PURPOSE: To investigate associations between serum thyroid stimulating hormone (TSH) receptor antibody (TRAb) levels and Graves' orbitopathy (GO) activity/severity in chronic-stage GO and compare the performance of two newly-developed TRAb assays (third-generation TSH-binding inhibition immunoglobulin [TBII] assay versus Mc4 thyroid-stimulating immunoglobulin [TSI] bioassay).
METHODS: This study is a retrospective review of medical charts and blood tests from Korean GO patients who first visited the departments of ophthalmology and endocrinology, Yonsei University College of Medicine from January 2008 to December 2011, were diagnosed with GO and Graves' hyperthyroidism, and were followed up for ≥18 months. Third-generation M22-TBII and Mc4-TSI assays were performed in the chronic-inactive GO patients in whom euthyroidism status was restored. Patients' GO activity/severity clinical activity scores (CAS), and modified NOSPECS scores were examined for a correlation with TRAb assays.
RESULTS: Fifty patients (mean age, 41.3 years; 41 females) were analyzed. The mean duration of Graves' hyperthyroidism symptom was 63 months (range, 18 to 401 months) and that of GO was 46 months (range, 18 to 240 months). All patients had been treated previously with anti-thyroid drugs for a median period of 52.3 months, and two patients underwent either radioiodine therapy or total thyroidectomy. Mean CAS and NOSPECS scores were 0.5 ± 0.9 (standard deviation) and 4.8 ± 3.1, respectively. Mean M22-TBII and Mc4-TSI values were 7.5 ± 10.2 IL/L and 325.9 ± 210.1 specimen-to-reference control ratio. TSI was significantly correlated with NOSPECS score (R = 0.479, p < 0.001); however, TBII was not associated with NOSPECS score (p = 0.097). Neither TSI nor TBII correlated with CAS (p > 0.05), because GO inflammatory activity subsided in the chronic stages of GO.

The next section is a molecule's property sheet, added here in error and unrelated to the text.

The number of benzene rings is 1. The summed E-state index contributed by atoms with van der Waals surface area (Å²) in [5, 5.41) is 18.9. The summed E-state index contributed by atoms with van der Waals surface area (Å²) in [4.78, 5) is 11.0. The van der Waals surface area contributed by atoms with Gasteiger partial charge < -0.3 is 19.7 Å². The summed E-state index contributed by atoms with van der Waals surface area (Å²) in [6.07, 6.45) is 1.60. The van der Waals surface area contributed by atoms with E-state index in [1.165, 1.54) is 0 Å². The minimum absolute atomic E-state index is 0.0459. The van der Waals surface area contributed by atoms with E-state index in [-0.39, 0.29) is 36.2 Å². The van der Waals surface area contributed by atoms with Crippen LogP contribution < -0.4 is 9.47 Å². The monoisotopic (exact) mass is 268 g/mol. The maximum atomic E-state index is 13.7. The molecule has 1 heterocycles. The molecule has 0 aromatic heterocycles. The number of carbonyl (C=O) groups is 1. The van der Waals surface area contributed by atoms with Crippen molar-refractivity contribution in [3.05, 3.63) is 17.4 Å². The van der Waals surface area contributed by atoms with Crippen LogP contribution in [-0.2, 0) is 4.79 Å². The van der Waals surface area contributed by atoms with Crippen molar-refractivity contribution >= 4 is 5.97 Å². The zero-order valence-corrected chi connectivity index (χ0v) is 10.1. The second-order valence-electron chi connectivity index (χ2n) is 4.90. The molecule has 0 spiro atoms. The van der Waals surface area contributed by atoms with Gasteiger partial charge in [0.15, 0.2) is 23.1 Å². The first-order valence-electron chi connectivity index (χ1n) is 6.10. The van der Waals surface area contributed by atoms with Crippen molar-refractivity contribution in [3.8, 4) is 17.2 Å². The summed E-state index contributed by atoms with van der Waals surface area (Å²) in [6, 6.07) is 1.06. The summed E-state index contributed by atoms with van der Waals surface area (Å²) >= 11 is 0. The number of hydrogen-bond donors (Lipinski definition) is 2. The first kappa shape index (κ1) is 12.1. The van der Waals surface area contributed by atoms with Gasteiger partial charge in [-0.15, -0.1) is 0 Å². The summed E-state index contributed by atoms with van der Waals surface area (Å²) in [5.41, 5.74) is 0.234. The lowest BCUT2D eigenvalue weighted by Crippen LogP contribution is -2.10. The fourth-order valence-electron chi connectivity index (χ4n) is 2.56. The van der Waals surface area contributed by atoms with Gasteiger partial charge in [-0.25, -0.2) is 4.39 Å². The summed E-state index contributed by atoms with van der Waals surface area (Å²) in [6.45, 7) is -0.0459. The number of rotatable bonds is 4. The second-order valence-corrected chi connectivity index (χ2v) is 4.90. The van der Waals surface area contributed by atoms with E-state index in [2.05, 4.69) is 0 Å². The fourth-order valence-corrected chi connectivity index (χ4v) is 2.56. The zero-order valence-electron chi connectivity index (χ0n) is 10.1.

CONCLUSIONS: In chronic-inactive GO after euthyroid restoration, GO activity score did not associate with serum levels of TRAb or TBII. However, levels of the functional antibody Mc4-TSI did correlate with GO severity. Therefore, the TSI bioassay is a clinically relevant measure of disease severity even in chronic inactive GO.
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